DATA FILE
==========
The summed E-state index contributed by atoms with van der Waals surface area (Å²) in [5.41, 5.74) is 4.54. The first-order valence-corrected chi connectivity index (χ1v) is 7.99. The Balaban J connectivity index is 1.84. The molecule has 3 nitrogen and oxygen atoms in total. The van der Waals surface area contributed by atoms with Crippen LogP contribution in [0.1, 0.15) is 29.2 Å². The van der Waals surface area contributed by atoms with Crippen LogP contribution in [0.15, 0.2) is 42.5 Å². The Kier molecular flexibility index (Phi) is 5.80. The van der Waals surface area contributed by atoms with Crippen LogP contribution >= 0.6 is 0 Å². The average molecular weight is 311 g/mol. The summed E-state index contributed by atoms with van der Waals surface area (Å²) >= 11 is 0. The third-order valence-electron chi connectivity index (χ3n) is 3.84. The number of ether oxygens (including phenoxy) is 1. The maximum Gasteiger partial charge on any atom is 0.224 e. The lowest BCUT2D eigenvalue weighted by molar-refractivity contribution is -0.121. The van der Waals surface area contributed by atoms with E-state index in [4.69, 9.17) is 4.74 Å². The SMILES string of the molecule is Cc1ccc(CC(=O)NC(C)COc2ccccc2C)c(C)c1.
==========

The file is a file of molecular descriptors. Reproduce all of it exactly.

The summed E-state index contributed by atoms with van der Waals surface area (Å²) in [5.41, 5.74) is 4.54. The first-order valence-corrected chi connectivity index (χ1v) is 7.99. The Balaban J connectivity index is 1.84. The molecule has 3 nitrogen and oxygen atoms in total. The van der Waals surface area contributed by atoms with Crippen LogP contribution in [0.1, 0.15) is 29.2 Å². The van der Waals surface area contributed by atoms with Crippen LogP contribution in [0.15, 0.2) is 42.5 Å². The Kier molecular flexibility index (Phi) is 5.80. The van der Waals surface area contributed by atoms with Crippen LogP contribution >= 0.6 is 0 Å². The average molecular weight is 311 g/mol. The summed E-state index contributed by atoms with van der Waals surface area (Å²) >= 11 is 0. The third-order valence-electron chi connectivity index (χ3n) is 3.84. The number of ether oxygens (including phenoxy) is 1. The maximum Gasteiger partial charge on any atom is 0.224 e. The lowest BCUT2D eigenvalue weighted by molar-refractivity contribution is -0.121. The van der Waals surface area contributed by atoms with E-state index in [4.69, 9.17) is 4.74 Å². The SMILES string of the molecule is Cc1ccc(CC(=O)NC(C)COc2ccccc2C)c(C)c1.